How Early Should You Sign a Lease Renewal?
The Right Time to Start Discussions, and Other Advice for Tenants
Some commercial real estate brokers believe it's never too early to start negotiating a lease renewal. The earlier they get their foot in the door, the less likely it is that they will have to compete with other firms for the tenant's business. Unfortunately, there is such a thing as "too early."
While an early lease renewal can sometimes provide a win-win outcome for the landlord and tenant, the question every tenant must ask before committing to such a transaction is, "Is the renewal deal compelling enough to forgo market competition and the benefit of additional time for me to assess the future?"
When to Accelerate
Parties often start discussing a lease renewal 12 to 24 months prior to the expiration of the existing lease depending on the size of the requirement. However, if the tenant or landlord has pressing business needs, it may be appropriate to accelerate this process—for example, if the tenant has a need for more or less space, needs to address an immediate cash flow problem, or needs additional improvement dollars. Or, if the landlord is positioning its asset for sale or refinancing, or trying to manage its immediate lease rollover exposure.
For the purposes of this article, we will define an "early renewal" as any renewal that occurs before other landlords would be willing to compete for the tenancy. We will also assume that the tenant's primary objective in executing an early renewal is to generate real lease savings.
Unfortunately, the savings realized in the beginning of many early renewals is often more than offset by rent premiums in the latter part of the term and below-market tenant concession packages. Why? Because the landlord often has the upper hand in these types of negotiations.
Early renewals deny tenants the ability to shop their requirements with other landlords, which is the most certain way of securing the best pricing. If the tenant's lease expiration date is too far out to attract the interest of other landlords, the current landlord has no pressing fear of losing the tenant. Landlords rarely put their best deal on the table when they are not competing with anyone.
When to Wait on Renewal Discussions
If the tenant defers renewal discussions until other landlords are ready to aggressively compete for its deal, its current landlord will have no choice but to be aggressive. The other landlord proposals also provide the tenant with a benchmark against which to evaluate its renewal alternative. Thus, in the absence of a compelling business reason to renew early, tenants should only accept these deals if they are so compelling that competition is unlikely to improve them. The only way to assess this is to create comparative financial models and make reasonable assessments about what the market is likely to be when the lease is ripe.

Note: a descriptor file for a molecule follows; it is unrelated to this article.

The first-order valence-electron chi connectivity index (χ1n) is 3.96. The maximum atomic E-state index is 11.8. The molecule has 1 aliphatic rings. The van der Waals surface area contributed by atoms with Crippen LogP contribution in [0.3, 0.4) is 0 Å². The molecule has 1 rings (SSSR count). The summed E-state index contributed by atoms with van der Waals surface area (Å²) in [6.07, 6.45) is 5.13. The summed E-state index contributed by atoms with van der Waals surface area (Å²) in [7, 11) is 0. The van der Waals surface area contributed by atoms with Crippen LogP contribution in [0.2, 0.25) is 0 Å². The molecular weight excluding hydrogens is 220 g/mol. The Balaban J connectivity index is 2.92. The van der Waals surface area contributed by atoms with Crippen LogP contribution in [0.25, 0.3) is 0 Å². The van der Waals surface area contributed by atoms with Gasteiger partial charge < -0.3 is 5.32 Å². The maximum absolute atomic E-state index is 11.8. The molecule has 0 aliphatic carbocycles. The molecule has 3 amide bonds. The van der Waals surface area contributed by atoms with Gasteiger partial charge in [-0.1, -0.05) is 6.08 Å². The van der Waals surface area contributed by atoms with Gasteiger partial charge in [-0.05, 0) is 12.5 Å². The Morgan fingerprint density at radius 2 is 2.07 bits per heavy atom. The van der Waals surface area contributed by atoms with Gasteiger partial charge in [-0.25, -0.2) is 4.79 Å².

Another problem with early renewals is that they deprive tenants of the benefit of time. Because lease terms are often five years or more, tenants need to project their staffing needs into the future so they don't take too much or too little space. The longer a tenant can defer its space decision, the more current information the tenant will have about its business and the economy to predict future needs. Thus, a tenant considering an early renewal should ask not only whether it is really saving money over the long term by doing the transaction now, but also whether these savings justify the risk of an accelerated decision with incomplete information.
While there are many reasons why a tenant may want to secure an early lease renewal, if the tenant is looking to minimize total occupancy costs over the lease term, they should carefully evaluate the proposal with its advisor by modeling against likely future market scenarios to see if waiting is better. Further, tenants must determine if the benefits of a new, accelerated lease deal justify forgoing the opportunity to assess their business prospects over the remaining lease term.
About the Author: Glenn Blumenfeld
Glenn Blumenfeld, CEO of Tactix Real Estate Advisors, has managed many large tenant transactions in Philadelphia and the surrounding regions, including representation for the two anchor tenants at Cira Centre and FMC Corporation as the anchor tenant in FMC Tower. He is a frequent lecturer, a frequent guest writer for the Philadelphia Business Journal and author of two volumes of The Tenant Survival Guide: Strategies, Perspectives and Insights Exclusively for Tenants.